“It’s easy to add… It’s hard to stay focused. And so the hardest decisions we make are all the things not to work on.”
– Steve Jobs
I once spoke with an entrepreneur whose business was DVD rentals, pizza, ice cream, video games, candy, pool tables, audio installation, and Beanie Babies… All under one roof.
Did he make money?
Supposedly, he did in the first year…
Likely because curious consumers entered his business because it was new and wanted to try it out…
Did it last?
About as long as a duck swimming in a pool of piranhas.
That’s the inevitable result of not building your business around a core product or service.
Now, one of my “guilty” pleasures used to be watching the television show The Profit with serial entrepreneur Marcus Lemonis.
(Yes, you must be thinking I’m a real “badass” if my guilty pleasure is watching a show about making more money… Woo-hoo!)
During an episode featured in early July 2015, Marcus introduced a really important point that I need to share with you today – because I see the same problem among several entrepreneurs I’ve spoken with… And it’s as relevant today as it was then.
Let me explain…
Unlike the many companies on the show that appeared to be grasping onto life like a fish out of water, The Lano Company was reasonably successful, boasting 2014 revenues of $2.3 million and profits hovering around $400,000.
Not bad, right?
Yet, they had a problem.
A big one…
The business model was unsustainable.
The majority of the sales came from an estimated 10% of their total products.
And while that was a challenge that could be easily overcome with the right strategy…
The bigger problem was that so many of The Lano Company’s products were unrelated to the original branding of the company. You see, The Lano Company made its mark with the original use of medical grade lanolin, chiefly its healing effect on chapped lips.
However, as the company grew, the founder got away from using lanolin, and hence, it became unclear what business The Lano Company was really in.
For example, what do make up brushes have to do with lanolin lip balm?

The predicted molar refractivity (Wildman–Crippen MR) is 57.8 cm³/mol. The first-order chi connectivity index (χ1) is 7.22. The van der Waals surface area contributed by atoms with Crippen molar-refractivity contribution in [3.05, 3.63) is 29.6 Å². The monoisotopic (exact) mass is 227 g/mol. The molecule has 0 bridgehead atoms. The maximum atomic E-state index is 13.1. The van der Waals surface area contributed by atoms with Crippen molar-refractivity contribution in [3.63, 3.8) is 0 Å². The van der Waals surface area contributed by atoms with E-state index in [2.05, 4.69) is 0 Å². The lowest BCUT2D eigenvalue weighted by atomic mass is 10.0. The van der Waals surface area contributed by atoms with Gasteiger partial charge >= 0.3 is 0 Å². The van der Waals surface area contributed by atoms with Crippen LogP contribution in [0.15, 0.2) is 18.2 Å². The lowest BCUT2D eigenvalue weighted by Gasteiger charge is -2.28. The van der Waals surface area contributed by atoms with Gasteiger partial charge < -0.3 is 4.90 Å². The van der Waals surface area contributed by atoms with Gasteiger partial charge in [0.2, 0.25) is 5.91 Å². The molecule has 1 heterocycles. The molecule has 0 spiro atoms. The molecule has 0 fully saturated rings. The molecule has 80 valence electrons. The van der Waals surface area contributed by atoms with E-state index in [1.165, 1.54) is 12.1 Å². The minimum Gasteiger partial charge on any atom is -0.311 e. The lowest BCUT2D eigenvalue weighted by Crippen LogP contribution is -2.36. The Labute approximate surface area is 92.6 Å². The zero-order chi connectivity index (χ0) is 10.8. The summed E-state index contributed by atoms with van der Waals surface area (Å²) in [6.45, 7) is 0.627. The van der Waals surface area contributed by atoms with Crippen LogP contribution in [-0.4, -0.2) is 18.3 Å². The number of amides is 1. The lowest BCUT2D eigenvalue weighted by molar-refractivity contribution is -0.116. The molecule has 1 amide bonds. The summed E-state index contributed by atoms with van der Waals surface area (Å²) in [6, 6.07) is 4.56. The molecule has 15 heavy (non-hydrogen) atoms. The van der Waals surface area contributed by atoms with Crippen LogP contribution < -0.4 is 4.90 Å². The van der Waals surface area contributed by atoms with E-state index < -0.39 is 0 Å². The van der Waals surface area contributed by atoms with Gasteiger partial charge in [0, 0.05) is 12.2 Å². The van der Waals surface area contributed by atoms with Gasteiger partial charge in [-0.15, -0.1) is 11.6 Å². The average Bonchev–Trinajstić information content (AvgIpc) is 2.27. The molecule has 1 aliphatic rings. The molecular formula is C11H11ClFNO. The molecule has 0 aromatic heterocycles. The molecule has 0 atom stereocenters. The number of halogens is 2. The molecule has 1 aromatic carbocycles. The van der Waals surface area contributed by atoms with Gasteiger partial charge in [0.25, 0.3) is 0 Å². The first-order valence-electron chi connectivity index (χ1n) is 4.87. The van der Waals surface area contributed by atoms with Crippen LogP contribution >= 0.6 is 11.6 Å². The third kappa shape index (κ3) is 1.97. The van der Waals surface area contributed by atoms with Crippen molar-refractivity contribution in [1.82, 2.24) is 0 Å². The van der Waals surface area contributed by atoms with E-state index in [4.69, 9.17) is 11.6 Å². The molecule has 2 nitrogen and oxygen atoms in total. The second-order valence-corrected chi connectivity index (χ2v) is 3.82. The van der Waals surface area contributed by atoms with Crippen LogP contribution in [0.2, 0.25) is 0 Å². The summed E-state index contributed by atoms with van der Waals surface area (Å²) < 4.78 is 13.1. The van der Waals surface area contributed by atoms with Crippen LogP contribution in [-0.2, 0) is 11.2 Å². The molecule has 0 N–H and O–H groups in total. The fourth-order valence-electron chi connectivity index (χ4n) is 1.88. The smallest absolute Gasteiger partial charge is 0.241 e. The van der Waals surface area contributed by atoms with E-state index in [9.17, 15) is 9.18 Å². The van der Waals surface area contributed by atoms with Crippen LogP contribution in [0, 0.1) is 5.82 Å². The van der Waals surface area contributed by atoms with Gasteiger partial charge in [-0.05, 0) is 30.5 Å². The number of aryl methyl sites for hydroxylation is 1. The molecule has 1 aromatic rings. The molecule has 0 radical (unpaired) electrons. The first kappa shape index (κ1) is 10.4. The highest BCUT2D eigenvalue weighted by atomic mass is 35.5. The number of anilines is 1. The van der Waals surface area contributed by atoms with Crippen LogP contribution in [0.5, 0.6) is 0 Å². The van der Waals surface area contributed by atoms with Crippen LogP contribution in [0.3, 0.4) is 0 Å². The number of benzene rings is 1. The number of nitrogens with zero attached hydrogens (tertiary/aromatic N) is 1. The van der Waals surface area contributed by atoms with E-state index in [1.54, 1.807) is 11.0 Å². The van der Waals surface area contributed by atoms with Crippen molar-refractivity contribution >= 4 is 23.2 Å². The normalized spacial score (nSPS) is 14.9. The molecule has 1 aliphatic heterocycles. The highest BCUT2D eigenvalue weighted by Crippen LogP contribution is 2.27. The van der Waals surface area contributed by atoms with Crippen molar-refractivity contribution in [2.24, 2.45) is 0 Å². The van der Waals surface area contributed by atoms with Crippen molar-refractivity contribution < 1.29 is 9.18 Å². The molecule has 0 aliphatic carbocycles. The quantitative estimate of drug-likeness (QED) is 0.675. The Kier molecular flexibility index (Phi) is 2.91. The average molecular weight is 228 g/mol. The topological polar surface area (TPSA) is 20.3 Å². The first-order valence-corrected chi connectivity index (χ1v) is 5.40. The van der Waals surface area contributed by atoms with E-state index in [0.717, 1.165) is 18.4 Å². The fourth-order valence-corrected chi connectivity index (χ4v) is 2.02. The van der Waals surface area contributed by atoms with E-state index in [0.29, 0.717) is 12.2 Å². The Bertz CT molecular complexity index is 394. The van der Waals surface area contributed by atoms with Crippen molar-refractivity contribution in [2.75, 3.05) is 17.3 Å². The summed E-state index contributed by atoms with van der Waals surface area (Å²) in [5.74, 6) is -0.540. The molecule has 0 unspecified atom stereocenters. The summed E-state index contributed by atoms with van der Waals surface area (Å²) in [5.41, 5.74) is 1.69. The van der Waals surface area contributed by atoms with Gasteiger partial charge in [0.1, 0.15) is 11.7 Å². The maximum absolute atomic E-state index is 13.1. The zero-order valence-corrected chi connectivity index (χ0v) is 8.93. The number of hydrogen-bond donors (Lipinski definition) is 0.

And why wouldn’t their lipgloss contain lanolin?
It didn’t make any sense – and evident by the stockpiles of unsold inventory and feedback from a wholesale buyer, it confused consumers who didn’t see how the product lines connected with each other…
Their products were entirely unrelated, like if Ferrari started selling station wagons.
Then comes Marcus Lemonis, bringing his multi-billion dollars of experience, and introduced what he calls the:
HUB AND SPOKE MODEL
Here’s how it works:
The center of the wheel, known as the hub, represents your core product or service. It’s the core product that you build your entire business around.
For example, when I was in real estate development, I built and sold houses… That was my hub, my core business.
From the hub stem complementary products/services…
In my real estate development business, complimentary services included: driveway seal coating, alarm systems, home theater installation, interior furnishings, and so forth.
They were all part of “making a house a home” and delivering the ultimate result my clients were seeking.
Now, please note: I was not in the “business” of driveway seal coating, etc. – however, it was a complementary offering to my core product, which was building homes.
For Lano, Marcus brilliantly advised the owners that, in order to succeed, they had to focus and build their company around their “hub” – and the benefits associated with medical grade lanolin on the skin.
JT Marino and Daehee Part, founders of Tuft & Needle, said:
“… Focus helps communicate the purpose of your product to the world. It helps your customers’ understanding of what it us you do and how it compares.”
Where many people think “more is better” – only the select few understand that less is often more.
What’s your hub? Do all of your offerings connect to it?